– By Tiffani Ireland –
On March 18, 2015, the South Carolina Senate passed S. 454, a bill that will bring significant changes to deer hunting across the state. This bill will, among other things, change the bag limits on deer to 4 antlered and 4 antler-less deer a year and will require all deer be tagged. It does not, however, make any changes to the deer hunting season. The bill was read for the first time in the House of Representatives on March 19 and was subsequently passed that same day to the House’s Agricultural, Natural Resources, and Environmental Affairs Committee. Rep. Bill Hixon, Chairman of the Wildlife Committee (a sub-committee of the Agricultural, Natural Resources, and Environmental Affairs Committee), spoke to The Advertiser last week about this measure and said he expects to see some changes made to it.
“I still have some heartburn with some of the stuff they [the Senate] passed in there,” Rep. Hixon told The Advertiser. One of the items Hixon takes issue with is the requirement of tags on all deer. Currently, deer hunters are only required to purchase doe tags. These tags allow a hunter to be able to harvest does on days other than either sex days, or, as they is popularly known, “doe days.” With the new requirement of tags for all deer, there will be no more doe days. Rep. Hixon maintained that this change is especially hurtful to “the little hunters,” those who do not own enough land to or do not participate in the deer quota program and/or those who did not or could not purchase doe tags and thus only hunted does on doe days. Rep. Hixon said this is hurtful because now those hunters are not only required to purchase a hunting license to be able to hunt, on top of that, they will also be required to purchase tags for all deer. Rep. Hixon said, “I’m of the belief a person should get something when he purchases a license.” Typically, that “something” has been the ability to hunt deer at no extra cost. However, in the Senate’s version, hunters will be charged an additional $15 for a set of 8 deer tags. Non-resident hunters will be charged $30 for their first deer tag and an additional $10 per tag for the remaining 7 available to them. Deer quota land holders would not need tags nor would those hunters who hunt on those designated lands.
Rep. Hixon said changes to deer hunting was an idea brought to law makers by the SC Department of Natural Resources. The changes seen in the Senate’s bill are somewhat in line with recommendations found in minutes from the Jan. 7, 2011, SCDNR board meeting that show that the department favors a 4 buck limit, mandatory tagging of all deer at the point of kill, and $5 per tag for hunters who are residents of SC and $25 a tag for non-residents. In those minutes, DNR suggests that youth, resident gratis, and lifetime licensees receive free tags. They also recommend that the number of doe tags that will be issued be determined each year. Their recommendation on doe tags at that meeting was 4 a year except in Game Zone 1 where the population of deer was deemed lower. These recommendations would eliminate the state’s doe days.
In the minutes from this SCDNR meeting, the department cited the recommended changes to deer hunting as being based on results gathered from a DNR contracted survey. They said this survey was conducted by an “internationally recognized public opinion and attitude survey research firm.” According to those minutes, the survey found that 70% of hunters in SC support the proposed changes to deer hunting.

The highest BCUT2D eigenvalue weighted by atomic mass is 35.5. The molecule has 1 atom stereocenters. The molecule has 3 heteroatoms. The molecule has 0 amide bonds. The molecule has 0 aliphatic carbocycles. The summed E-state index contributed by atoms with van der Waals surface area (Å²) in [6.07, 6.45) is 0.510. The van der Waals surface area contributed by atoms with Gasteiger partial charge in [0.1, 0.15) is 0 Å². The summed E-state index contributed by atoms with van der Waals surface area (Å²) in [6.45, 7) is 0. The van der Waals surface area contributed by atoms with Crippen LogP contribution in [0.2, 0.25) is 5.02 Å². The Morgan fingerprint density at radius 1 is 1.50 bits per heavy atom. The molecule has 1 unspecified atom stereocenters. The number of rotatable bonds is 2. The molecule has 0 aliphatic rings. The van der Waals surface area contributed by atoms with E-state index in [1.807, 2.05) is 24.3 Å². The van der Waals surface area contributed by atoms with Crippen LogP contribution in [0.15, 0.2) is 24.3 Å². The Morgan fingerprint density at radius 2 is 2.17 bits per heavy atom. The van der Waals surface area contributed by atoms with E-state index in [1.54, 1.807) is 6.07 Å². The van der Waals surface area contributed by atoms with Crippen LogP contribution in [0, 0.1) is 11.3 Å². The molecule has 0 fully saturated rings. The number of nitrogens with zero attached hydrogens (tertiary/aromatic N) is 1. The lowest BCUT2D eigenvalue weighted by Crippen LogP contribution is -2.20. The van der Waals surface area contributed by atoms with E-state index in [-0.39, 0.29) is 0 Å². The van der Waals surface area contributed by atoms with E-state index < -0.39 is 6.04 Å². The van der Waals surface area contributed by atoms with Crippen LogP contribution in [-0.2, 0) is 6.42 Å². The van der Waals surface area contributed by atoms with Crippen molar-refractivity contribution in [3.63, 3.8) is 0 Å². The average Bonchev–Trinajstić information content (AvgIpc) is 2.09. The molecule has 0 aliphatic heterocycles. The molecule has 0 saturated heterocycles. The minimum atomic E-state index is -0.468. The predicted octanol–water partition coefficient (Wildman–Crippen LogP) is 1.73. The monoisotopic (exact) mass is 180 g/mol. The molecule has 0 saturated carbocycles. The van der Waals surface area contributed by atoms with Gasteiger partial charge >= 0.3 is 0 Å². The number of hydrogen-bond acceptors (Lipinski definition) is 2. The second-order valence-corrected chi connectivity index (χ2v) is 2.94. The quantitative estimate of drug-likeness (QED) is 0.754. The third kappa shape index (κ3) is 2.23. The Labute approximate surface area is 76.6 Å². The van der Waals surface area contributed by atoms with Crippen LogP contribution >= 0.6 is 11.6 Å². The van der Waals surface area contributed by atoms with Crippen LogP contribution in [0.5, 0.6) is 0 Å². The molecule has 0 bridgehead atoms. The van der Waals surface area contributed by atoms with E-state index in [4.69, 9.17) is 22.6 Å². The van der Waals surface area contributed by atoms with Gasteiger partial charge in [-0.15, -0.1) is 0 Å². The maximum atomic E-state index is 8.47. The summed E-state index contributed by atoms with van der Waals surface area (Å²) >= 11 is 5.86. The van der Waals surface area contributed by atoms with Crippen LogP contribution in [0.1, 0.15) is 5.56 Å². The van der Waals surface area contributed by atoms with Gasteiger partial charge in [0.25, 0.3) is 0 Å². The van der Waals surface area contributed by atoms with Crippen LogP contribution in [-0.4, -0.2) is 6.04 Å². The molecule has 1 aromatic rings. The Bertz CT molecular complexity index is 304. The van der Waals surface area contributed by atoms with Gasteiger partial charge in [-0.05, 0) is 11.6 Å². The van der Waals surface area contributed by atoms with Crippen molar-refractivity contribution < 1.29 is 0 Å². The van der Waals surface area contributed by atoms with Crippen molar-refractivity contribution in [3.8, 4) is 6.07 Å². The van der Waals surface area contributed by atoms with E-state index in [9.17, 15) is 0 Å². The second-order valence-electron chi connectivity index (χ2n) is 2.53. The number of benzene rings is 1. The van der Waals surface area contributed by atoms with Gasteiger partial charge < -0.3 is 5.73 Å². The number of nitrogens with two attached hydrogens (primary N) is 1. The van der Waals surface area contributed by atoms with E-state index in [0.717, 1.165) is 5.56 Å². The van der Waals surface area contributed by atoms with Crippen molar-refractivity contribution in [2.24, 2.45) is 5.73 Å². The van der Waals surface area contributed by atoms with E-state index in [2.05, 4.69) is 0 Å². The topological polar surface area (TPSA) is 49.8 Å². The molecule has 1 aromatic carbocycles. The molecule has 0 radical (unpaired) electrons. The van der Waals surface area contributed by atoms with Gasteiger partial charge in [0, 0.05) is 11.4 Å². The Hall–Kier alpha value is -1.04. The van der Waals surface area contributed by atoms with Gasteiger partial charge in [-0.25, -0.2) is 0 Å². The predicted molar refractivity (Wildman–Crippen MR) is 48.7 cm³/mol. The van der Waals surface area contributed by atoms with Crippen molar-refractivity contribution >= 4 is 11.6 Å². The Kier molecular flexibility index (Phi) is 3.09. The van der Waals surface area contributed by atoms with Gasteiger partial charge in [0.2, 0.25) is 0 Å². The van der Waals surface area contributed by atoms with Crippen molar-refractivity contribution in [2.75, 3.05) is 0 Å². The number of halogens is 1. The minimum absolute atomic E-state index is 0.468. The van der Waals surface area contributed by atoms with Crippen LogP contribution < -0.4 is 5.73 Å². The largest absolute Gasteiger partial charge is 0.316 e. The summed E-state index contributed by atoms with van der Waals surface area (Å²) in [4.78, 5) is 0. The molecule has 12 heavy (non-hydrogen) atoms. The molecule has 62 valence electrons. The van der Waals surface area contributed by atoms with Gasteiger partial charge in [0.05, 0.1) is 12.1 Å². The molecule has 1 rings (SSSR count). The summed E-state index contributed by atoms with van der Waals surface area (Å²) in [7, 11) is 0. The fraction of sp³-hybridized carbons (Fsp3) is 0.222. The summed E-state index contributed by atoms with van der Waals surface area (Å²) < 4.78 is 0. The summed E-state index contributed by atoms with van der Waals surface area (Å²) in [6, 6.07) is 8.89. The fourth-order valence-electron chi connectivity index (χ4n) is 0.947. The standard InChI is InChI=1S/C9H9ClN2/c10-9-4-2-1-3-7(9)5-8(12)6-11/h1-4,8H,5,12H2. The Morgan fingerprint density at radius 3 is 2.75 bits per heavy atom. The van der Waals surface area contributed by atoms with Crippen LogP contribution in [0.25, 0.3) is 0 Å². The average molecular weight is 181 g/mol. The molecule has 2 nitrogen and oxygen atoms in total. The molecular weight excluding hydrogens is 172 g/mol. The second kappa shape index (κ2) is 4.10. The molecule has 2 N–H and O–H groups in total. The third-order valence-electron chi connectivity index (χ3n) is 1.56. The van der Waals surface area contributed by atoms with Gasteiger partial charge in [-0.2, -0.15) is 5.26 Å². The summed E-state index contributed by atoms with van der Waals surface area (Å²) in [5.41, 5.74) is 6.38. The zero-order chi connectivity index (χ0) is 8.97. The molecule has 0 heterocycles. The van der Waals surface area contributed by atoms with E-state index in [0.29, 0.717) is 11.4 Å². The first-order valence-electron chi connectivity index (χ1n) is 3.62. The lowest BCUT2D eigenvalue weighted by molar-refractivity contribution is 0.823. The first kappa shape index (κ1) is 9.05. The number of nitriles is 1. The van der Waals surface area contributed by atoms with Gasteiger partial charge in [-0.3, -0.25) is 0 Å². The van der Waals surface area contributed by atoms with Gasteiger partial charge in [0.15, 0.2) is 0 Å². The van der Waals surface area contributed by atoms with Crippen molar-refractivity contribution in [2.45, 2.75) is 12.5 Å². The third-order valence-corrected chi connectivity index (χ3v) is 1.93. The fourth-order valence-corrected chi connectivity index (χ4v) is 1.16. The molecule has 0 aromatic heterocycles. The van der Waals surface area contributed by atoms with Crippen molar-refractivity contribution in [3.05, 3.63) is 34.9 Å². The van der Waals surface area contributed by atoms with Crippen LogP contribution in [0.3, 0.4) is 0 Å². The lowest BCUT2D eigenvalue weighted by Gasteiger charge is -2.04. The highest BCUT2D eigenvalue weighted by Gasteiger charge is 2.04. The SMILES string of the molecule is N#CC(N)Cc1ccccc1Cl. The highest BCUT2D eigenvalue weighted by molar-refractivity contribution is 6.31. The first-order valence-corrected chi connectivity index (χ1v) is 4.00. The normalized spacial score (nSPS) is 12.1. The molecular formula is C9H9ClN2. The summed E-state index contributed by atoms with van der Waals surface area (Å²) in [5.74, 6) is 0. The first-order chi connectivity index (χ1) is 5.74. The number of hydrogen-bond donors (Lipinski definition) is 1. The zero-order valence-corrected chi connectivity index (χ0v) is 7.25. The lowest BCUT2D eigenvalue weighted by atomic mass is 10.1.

The need to change the hunting laws on deer was spurred by decreasing herds across the state. Data collected in a recent study on deer conducted at the Savannah River Site showed that 72% of the fawns in that study were eaten by coyotes. Again, as in the case of the diminishing turkey flocks (see our related story on the changes to turkey hunting), the coyote is the culprit. When asked what provisions are being made against this predatory animal who is seemingly reeking havoc on other wildlife in the state, Rep. Hixon did say that law makers have taken all laws off hunting coyotes making it open season on the coyote year round. However, no other provisions have yet been made that might curtail the coyotes impact on the state’s wildlife.
Rep. Hixon agrees that changes must be instituted to protect the state’s deer population but, as stated, does not support all the current changes proposed in the Senate’s bill. He does support a drop in the bag limit but feels there needs to be statewide consistency in deer hunting laws. Rep. Hixon pointed out that SC is the only state with an area that has no bag limit. Rep. Hixon also said, “I do want people in SC to get something when they buy their licenses.”
Being a hunter himself, Hixon said he is not seeing the amount of deer he has in previous years and said he is being told by other hunters that they, too, are “not seeing the deer.” He said input on the changes to deer hunting is needed, especially from hunters, because, as he noted, most of the state’s law makers are not hunters. Rep. Hixon said hunters need to let their representatives know how they feel about this issue. “I would welcome input and anyone who would like to come and testify [before the Wildlife Committee],” Hixon said. Rep. Hixon said hunters are also welcomed to contact him and let them know how they feel about this matter. He may be reached by calling his office at 803-212-6898 or by email at firstname.lastname@example.org.
The SC House is taking a 2 week break. They will return to work on April 14 at which time Rep. Hixon said that he plans to quickly get to work on this matter. “I don’t want it to sit,” he said. The Advertiser will continue to follow this issue. We, too, invite input on this matter. Your comments may be submitted in writing to our office or as feedback on this story at our website. Please remember, The Advertiser does not publish anonymous comments.